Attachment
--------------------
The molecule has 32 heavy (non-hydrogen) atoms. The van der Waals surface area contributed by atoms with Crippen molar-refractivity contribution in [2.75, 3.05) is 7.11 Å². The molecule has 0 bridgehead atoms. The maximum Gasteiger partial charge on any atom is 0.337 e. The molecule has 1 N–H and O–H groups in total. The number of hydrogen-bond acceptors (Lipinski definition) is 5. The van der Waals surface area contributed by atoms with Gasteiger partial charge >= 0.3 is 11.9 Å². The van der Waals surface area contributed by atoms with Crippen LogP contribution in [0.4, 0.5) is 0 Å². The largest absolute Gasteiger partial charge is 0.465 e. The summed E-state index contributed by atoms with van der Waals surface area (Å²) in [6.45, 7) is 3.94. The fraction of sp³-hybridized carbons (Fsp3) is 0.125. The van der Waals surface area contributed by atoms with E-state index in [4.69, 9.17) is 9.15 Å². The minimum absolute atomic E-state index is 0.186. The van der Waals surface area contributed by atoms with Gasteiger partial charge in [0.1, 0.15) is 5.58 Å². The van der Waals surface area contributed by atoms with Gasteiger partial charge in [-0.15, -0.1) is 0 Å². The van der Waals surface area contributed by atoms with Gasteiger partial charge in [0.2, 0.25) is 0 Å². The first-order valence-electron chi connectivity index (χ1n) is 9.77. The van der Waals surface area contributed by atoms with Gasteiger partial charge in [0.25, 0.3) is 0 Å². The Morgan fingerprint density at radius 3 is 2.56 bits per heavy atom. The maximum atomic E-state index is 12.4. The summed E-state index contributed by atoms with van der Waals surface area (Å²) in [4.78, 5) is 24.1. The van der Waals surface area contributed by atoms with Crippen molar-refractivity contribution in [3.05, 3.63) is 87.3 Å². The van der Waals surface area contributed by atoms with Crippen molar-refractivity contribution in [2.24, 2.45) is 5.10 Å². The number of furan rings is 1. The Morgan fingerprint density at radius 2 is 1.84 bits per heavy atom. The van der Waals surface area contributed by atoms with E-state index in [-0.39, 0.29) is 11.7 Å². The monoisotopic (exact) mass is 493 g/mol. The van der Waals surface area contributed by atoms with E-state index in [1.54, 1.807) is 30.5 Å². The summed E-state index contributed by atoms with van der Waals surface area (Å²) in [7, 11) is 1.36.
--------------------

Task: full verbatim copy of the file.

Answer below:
The molecule has 32 heavy (non-hydrogen) atoms. The van der Waals surface area contributed by atoms with Crippen molar-refractivity contribution in [2.75, 3.05) is 7.11 Å². The molecule has 0 bridgehead atoms. The maximum Gasteiger partial charge on any atom is 0.337 e. The molecule has 1 N–H and O–H groups in total. The number of hydrogen-bond acceptors (Lipinski definition) is 5. The van der Waals surface area contributed by atoms with Gasteiger partial charge >= 0.3 is 11.9 Å². The van der Waals surface area contributed by atoms with Crippen LogP contribution in [0.4, 0.5) is 0 Å². The largest absolute Gasteiger partial charge is 0.465 e. The summed E-state index contributed by atoms with van der Waals surface area (Å²) in [6.45, 7) is 3.94. The fraction of sp³-hybridized carbons (Fsp3) is 0.125. The van der Waals surface area contributed by atoms with E-state index in [4.69, 9.17) is 9.15 Å². The minimum absolute atomic E-state index is 0.186. The van der Waals surface area contributed by atoms with Gasteiger partial charge in [0.1, 0.15) is 5.58 Å². The van der Waals surface area contributed by atoms with Gasteiger partial charge in [-0.15, -0.1) is 0 Å². The van der Waals surface area contributed by atoms with Gasteiger partial charge in [0.2, 0.25) is 0 Å². The first-order valence-electron chi connectivity index (χ1n) is 9.77. The van der Waals surface area contributed by atoms with Gasteiger partial charge in [0.25, 0.3) is 0 Å². The Morgan fingerprint density at radius 3 is 2.56 bits per heavy atom. The maximum atomic E-state index is 12.4. The summed E-state index contributed by atoms with van der Waals surface area (Å²) in [4.78, 5) is 24.1. The van der Waals surface area contributed by atoms with Crippen molar-refractivity contribution in [3.05, 3.63) is 87.3 Å². The van der Waals surface area contributed by atoms with Crippen molar-refractivity contribution in [2.24, 2.45) is 5.10 Å². The number of furan rings is 1. The Morgan fingerprint density at radius 2 is 1.84 bits per heavy atom. The van der Waals surface area contributed by atoms with E-state index in [-0.39, 0.29) is 11.7 Å². The monoisotopic (exact) mass is 493 g/mol. The van der Waals surface area contributed by atoms with E-state index in [1.54, 1.807) is 30.5 Å². The summed E-state index contributed by atoms with van der Waals surface area (Å²) in [7, 11) is 1.36.